How New US Tax Credits and Rebates Will Work for Clean Energy Home Upgrades


US President Joe Biden signed the big climate bill – the Inflation Reduction Act (IRA) – into law earlier this week. Electrek spoke with Dan Gayer, JD, CPA, senior tax practice manager at Baker Newman Noyes, about how homeowners can claim tax credits and rebates as they strive to achieve the energy efficiency and reduce their energy bills.

Credit for improving the energy efficiency of homes

Changes to the former Non-Commercial Energy Asset Credit, now renamed the Home Energy Efficiency Improvement Credit, will come into effect on January 1, 2023.

The old credit was worth 10% of the cost of installing insulation, windows, doors, roofing and other energy-efficient upgrades. The old lifetime limit of $500 still applies for the remainder of 2022.

Starting in 2023, an annual tax credit limit of $1,200 will replace the old lifetime limit of $500. The tax credit will be equal to 30% of the costs of all eligible home improvements made during the year. It has also been expanded to cover items such as biomass stoves and boilers, electrical panels and home energy audits.

From 2023, the annual limits for specific types of allowable changes have been improved. For example, it’s $250 for an exterior door or $500 for all exterior doors; $600 for exterior windows and skylights; and $2,000 for heat pumps and heat pump water heaters for homeowners not eligible for rebate due to higher family income – see below. (This last $2,000 is the exception to the $1,200 annual limit.)

Residential Clean Energy Credit

The Residential Clean Energy Credit, which is now extended to 2034, was previously called the Residential Energy Efficient Real Estate Credit.

The amount of the credit for the installation of clean domestic energies such as solar, wind or geothermal energy has increased from 26% to 30% from 2022 to 2032. It then drops to 26% for 2033 and 22% for 2034.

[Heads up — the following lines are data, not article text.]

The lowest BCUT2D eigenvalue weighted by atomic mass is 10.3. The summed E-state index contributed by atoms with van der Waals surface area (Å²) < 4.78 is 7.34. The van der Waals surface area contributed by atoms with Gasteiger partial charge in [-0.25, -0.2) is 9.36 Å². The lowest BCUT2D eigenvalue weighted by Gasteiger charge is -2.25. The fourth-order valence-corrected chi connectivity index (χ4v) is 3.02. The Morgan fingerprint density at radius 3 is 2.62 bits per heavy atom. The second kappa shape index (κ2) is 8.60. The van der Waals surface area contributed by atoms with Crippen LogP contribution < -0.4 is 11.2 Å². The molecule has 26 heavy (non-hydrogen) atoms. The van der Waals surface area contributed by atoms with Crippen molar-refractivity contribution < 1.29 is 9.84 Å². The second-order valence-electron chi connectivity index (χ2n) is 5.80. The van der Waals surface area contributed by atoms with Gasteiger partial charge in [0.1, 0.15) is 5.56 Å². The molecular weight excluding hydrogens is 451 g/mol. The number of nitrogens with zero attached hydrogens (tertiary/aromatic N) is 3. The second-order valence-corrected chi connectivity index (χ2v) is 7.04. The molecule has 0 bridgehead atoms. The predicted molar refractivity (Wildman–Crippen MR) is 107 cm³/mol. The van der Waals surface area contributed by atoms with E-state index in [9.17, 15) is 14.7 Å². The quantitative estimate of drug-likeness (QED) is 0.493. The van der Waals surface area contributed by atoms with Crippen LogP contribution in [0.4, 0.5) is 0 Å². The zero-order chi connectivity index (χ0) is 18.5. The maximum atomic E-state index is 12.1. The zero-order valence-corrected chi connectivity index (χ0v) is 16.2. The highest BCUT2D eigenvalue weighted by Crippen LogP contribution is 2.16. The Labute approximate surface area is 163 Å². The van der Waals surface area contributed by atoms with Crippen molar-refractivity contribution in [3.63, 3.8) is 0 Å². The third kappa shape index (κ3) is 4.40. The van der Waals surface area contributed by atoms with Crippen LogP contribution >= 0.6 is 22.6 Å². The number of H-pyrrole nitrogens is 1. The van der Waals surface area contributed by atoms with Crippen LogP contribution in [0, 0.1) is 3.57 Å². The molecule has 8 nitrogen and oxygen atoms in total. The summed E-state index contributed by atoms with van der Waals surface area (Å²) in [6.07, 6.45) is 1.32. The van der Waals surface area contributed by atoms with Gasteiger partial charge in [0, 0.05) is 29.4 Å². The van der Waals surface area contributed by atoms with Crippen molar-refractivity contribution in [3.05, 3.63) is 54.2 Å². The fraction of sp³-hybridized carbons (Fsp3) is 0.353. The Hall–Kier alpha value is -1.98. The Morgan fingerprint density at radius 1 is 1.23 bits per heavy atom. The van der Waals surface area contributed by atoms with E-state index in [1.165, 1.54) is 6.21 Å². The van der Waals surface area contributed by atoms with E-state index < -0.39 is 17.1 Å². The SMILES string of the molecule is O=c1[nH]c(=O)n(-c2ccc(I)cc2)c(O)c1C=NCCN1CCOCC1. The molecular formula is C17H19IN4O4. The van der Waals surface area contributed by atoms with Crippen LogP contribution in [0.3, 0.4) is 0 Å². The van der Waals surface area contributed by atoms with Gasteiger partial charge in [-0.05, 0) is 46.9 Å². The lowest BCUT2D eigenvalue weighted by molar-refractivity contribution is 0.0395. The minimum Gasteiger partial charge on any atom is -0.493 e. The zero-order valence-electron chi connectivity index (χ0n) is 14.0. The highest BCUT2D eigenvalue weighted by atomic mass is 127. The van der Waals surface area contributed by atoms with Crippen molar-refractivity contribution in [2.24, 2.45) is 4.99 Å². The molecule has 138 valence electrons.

Gayer says of the household solar tax credit schedule:

With respect to solar credits, residential credits and business investment tax credits are back at 30% in effect for solar equipment commissioned at any time after January 1, 2022.

Gayer went on to explain how homeowners can get tax credits for the Home Energy Efficiency Improvement Credit and the Residential Clean Energy Credit under the IRA:

The mechanism for claiming this credit appears to be the same in 2022 and 2023 as in the past – the credit is claimed on the buyer’s personal income tax return. The buyer does not need to submit any specific documentation with the tax return, but should keep the documentation in their tax records so they can prove they purchased a qualifying property in the event of an IRS audit.

Sellers should be able to provide buyers with this type of documentation. In 2024 and beyond, manufacturers must create a specific product identification number for each qualifying product they sell, and buyers must include this number on their tax returns to claim the credit.

High Efficiency Electric Home Rebate Program

The IRA’s $4.28 billion High Efficiency Electric Homes Rebate Scheme will provide an initial rebate of up to $8,000 for the installation of heat pumps capable of both heating and cooling homes . It also offers a rebate of up to $1,750 for heat pump water heaters.

There’s also a rebate of up to $840 to offset the cost of a heat pump dryer or electric range, including induction ranges.

If a home needs an electrical panel upgrade to support new electrical appliances, there’s up to $4,000 in rebates to help. There’s also a rebate of up to $2,500 for electrical wiring upgrades.

And for one of the cheapest and fastest ways to make a home more energy-efficient – ​​insulation and sealing – you get a rebate of up to $1,600.

Owners will be able to collect a maximum of $14,000 in total in rebates. Household income cannot exceed 150% of the area median income as calculated by the Department of Housing and Urban Development to qualify. (Here’s a regional median income finder from Fannie Mae to see what your limit is.) According to the bill itself, rebates begin after December 31, 2022.

Gayer explained in detail how the discounts will work:

The Inflation Reduction Act does not provide specifics on how this reimbursement will be administered – the details here are left to the Treasury Department to issue general guidelines and then make grants to state governments, which are responsible to implement the program and give the discounts.

The intent here is to provide rebates to qualified buyers at the point of sale, so this will be a direct rebate on the purchase price rather than a credit claimed on a tax return.

Given all that remains to be done at the federal and state levels to write more detailed rules and put in place the necessary administrative procedures, it seems unlikely that this reimbursement program will be operational before 2023, and the exact details of the program may be different in each state.

The rebate program will continue until September 30, 2031 and the credit for home energy efficiency improvements will continue until 2032.

Photo: “Three pigeons on a roof” by Dunnock_D is licensed under CC BY-NC 2.0

Read more: If America’s Big Climate Bill Passes, Here’s How It Could Boost Solar and Wind Power

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